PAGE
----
Buying a home is one of the biggest decisions we’ll make and that's why it is critical that we are equipped with as much right information as possible. That's where home surveys come in.
Finding out more about the condition of a property has gained traction in recent years as it is starting to become increasingly understood that a valuation report is not a survey.
It merely tells a lender whether or not the property is reasonable security for a loan.
Condition-based surveys put concise information in the hands of homeowners and buyers and are becoming a vital part of making someone’s dream home theirs to own, as it provides a complete picture before contracts are signed.
These surveys have been around for decades. Although not mandatory or legislated in England, Wales and Northern Ireland, they are sought and purchased independently by consumers during the home buying and selling process.
However, government guidance on home surveys has also improved in recent years, with clear recommendations for consumers to strongly consider having a survey carried out. Their advice also highlights that these surveys should be carried out by a trained professional; listing the Royal Institute of Chartered Surveyors as an example.
Surveys predominantly delivered by RICS chartered surveyors who have the competence, skills and experience to be able to spot defects and issues with the subject property and advise consumers accordingly. At Countrywide Surveying Services, we have over 450 in-house RICS qualified and registered valuers. We offer confidence to consumers as we are able to give clear, impartial and expert advice, act in the client interest, are tightly regulated by strict rules of conducts and standards and deliver the highest level of service to consumers.
The home survey service includes an inspection of the property followed by a report which contains facts about the property and the surveyor’s opinion on the overall condition.
The most common survey products in the market are the RICS licenced home survey products currently known as RICS Condition Report (Level 1); RICS Homebuyer Report (Level 2) and RICS Building Survey (Level 3). The RICS products can only be carried out by qualified surveyors licenced to do so by RICS.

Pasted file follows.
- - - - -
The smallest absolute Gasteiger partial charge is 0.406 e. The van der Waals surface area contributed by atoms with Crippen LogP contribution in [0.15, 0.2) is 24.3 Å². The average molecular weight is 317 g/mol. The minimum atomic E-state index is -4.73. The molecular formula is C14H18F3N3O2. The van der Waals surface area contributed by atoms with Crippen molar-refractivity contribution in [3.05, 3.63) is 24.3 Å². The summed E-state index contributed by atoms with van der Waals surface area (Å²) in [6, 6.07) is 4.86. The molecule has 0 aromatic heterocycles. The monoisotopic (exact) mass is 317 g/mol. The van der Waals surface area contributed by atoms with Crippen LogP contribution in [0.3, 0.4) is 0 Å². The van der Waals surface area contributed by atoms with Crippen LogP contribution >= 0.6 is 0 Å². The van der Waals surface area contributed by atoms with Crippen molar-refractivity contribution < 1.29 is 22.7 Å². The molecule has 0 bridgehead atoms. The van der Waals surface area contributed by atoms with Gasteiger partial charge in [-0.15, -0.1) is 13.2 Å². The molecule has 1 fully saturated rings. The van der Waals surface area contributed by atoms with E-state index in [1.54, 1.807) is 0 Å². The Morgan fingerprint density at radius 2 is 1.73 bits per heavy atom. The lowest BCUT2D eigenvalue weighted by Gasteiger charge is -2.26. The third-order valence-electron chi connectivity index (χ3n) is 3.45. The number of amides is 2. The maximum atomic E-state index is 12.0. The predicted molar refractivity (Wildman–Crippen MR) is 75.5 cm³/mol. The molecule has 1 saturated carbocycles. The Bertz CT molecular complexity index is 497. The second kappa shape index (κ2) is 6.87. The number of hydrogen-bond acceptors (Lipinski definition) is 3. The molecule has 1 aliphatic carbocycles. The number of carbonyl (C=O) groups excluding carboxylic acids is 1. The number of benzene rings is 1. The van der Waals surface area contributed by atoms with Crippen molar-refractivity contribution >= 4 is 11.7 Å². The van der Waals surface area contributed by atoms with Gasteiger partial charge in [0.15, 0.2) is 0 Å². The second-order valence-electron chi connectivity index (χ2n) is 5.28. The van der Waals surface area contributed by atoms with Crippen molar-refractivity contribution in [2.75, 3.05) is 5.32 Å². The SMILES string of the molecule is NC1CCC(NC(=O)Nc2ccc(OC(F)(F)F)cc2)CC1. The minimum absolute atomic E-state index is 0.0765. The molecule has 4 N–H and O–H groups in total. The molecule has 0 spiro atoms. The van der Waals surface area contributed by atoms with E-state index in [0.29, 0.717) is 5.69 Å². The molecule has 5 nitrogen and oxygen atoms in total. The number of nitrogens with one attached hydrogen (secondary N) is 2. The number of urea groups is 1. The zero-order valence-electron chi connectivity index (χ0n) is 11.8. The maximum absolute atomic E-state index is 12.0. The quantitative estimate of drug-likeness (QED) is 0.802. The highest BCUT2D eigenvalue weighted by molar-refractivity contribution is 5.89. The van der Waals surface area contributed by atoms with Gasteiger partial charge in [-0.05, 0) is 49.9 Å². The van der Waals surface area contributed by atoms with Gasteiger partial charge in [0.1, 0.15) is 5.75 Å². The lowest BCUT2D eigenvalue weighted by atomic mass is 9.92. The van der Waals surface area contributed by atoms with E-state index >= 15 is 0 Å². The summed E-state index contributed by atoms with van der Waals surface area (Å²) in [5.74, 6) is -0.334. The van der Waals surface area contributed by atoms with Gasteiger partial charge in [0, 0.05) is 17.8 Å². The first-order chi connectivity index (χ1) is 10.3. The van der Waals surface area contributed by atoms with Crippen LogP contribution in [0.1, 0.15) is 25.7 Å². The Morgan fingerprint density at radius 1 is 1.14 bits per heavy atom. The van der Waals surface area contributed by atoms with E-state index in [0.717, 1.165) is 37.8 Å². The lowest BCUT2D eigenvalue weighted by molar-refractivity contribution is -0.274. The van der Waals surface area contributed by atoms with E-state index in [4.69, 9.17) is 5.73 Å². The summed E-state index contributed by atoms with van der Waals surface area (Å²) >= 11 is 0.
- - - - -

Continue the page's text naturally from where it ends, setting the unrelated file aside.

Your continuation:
RICS Condition Report (Level 1)
This report is suitable for buyers or sellers of a conventional house or flat built from common building materials and in a good condition. It focuses purely on the condition of the property by setting a clear traffic light rating of the condition of different elements of the property, services, garages and outbuildings by showing problems that require attention. It also includes a summary of the risks to the condition of the property and other matters including guarantees, planning and building control and other issues for the legal adviser. It does not include a valuation.
RICS Homebuyer Report (Level 2)
This report provides more extensive information when buying or selling a conventional house or flat in a reasonable condition. It includes all the features of the condition report plus a more extensive inspection. The surveyor’s professional opinion on value can also be included and identifies a list of problems that may affect value. It includes an insurance reinstatement figure for the property and advice on repairs and on doing maintenance. It highlights issues to the customer that need to be investigated to prevent serious damage or dangerous conditions and includes information on location, local environment and energy efficiency, whilst also highlighting issues for the legal adviser.
RICS Building Survey (Level 3)
This level of survey is appropriate for larger, older and/or more complex properties that are unusual or altered. It includes a thorough inspection and detailed report on a wide range of issues and a detailed description of visible defects and potential problems caused by hidden flaws. It also includes an outline of repair options and the likely consequences of non-repair. It provides advice for the legal adviser and details of serious risks and dangerous conditions. It doesn’t include a valuation or estimated costs of repairs, which can be added as additional options.
An increased consumer demand
Although we are seeing an increase in consumer demand for home surveys, feedback conducted by RICS in 2019 showed 40% of those who didn’t get a survey did not believe they needed one, with 28% of those dissatisfied believed the information didn’t meet their expectations, 23% reported the language of the information was unclear and 11% believed their survey didn’t accurately report the condition of the property - so RICS set out to address these issues with a new home survey standard. (RICS Home Survey Standard) with a set of mandatory requirements for chartered surveyors and regulated firms. This has also included an update of the existing reports which ensure all the information critical to this process is easy to navigate, clearly presented in plain English, while using more visual images, is factual and provides a balanced perspective of the condition of the property.
This exercise has also delivered extensive collaboration with industry stakeholders across the home buying and selling sector to further elevate the profile of home surveys and their key critical role in improving the home buying process for consumers.